"We usually choose from among the top-10, box-office films for any given week," Katris says.
 
Over the past year, the Hoosier has shown such first-run films as "Spiderman II," "Shrek II," "Princess Diaries," and "The Incredibles," along with such intermediates (films that have played in theaters for two or three weeks) as "Phantom of the Opera."
 
Theater manager and author Joe Pranaitis and other employees like the family atmosphere at the Hoosier.  
 
The theater has done good business since the grand opening gala, showing family, mainstream action, comedy, teen, horror films and some of the Oscar nominees for Best Picture.
"We usually choose from among the top-10, box-office films for any given week," Katris says.
 
Over the past year, the Hoosier has shown such first-run films as "Spiderman II," "Shrek II," "Princess Diaries," and "The Incredibles," along with such intermediates (films that have played in theaters for two or three weeks) as "Phantom of the Opera."
 
Theater manager and author Joe Pranaitis and other employees like the family atmosphere at the Hoosier. 
 
A fully installed six-rank pipe organ, collected from various theater venues in the Chicago area, offers another opportunity for live music. Katris is looking for someone to play it.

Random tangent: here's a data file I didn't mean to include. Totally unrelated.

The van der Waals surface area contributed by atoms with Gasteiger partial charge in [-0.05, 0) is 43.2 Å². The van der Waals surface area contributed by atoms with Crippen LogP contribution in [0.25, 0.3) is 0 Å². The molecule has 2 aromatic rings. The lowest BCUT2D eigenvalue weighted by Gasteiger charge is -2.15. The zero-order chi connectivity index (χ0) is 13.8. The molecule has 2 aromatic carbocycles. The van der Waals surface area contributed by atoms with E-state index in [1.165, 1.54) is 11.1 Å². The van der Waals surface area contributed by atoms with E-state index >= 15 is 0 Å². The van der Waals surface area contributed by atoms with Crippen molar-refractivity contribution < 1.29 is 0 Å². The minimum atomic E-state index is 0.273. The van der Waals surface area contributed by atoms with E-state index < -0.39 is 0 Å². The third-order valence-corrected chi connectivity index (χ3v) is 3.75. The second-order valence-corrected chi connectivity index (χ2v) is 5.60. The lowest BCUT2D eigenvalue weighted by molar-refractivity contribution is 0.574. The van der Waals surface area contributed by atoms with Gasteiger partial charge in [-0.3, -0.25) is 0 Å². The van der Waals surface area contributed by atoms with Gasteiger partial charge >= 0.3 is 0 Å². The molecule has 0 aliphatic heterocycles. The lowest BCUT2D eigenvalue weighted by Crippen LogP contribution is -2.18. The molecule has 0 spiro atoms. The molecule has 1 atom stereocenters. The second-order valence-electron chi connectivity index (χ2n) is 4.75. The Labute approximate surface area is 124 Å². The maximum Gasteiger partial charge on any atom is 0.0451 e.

"Walking into the theater is like walking into a historical era, with its rotunda, glass ball and gold inlay," she says. "I think of it as a mini version of the Rialto in Joliet."
 
Pranaitis and his crew keep the place clean and make sure people in the audience do not talk or otherwise disturb others during performances.
 
The projector is new and Katris is set to install Dolby stereo surround sound within a month or so.
 
He plans to open a second 55- to 60-seat theater, "The Gem," late this year or early next year in the building space to the west of the 119th Street entrance, creating a format comparable to Chicago's Music Box Theatre.
 
"We can show more independent and art films, as well as films at the end of their run," he says.
 
He later plans to build a 250-seat, state-of-the-art theater in the lot to the east.
 
Close to finishing a second bachelor's degree in theater at Columbia College, Katris intends to start his own theater company next year and stage plays at the Hoosier.
 
He is working to get a Starbuck's in his corner storefront.
 
"Whiting has the potential to become a first-class theater district," he says.
 
This article is courtesy of the The Times of Northwest Indiana.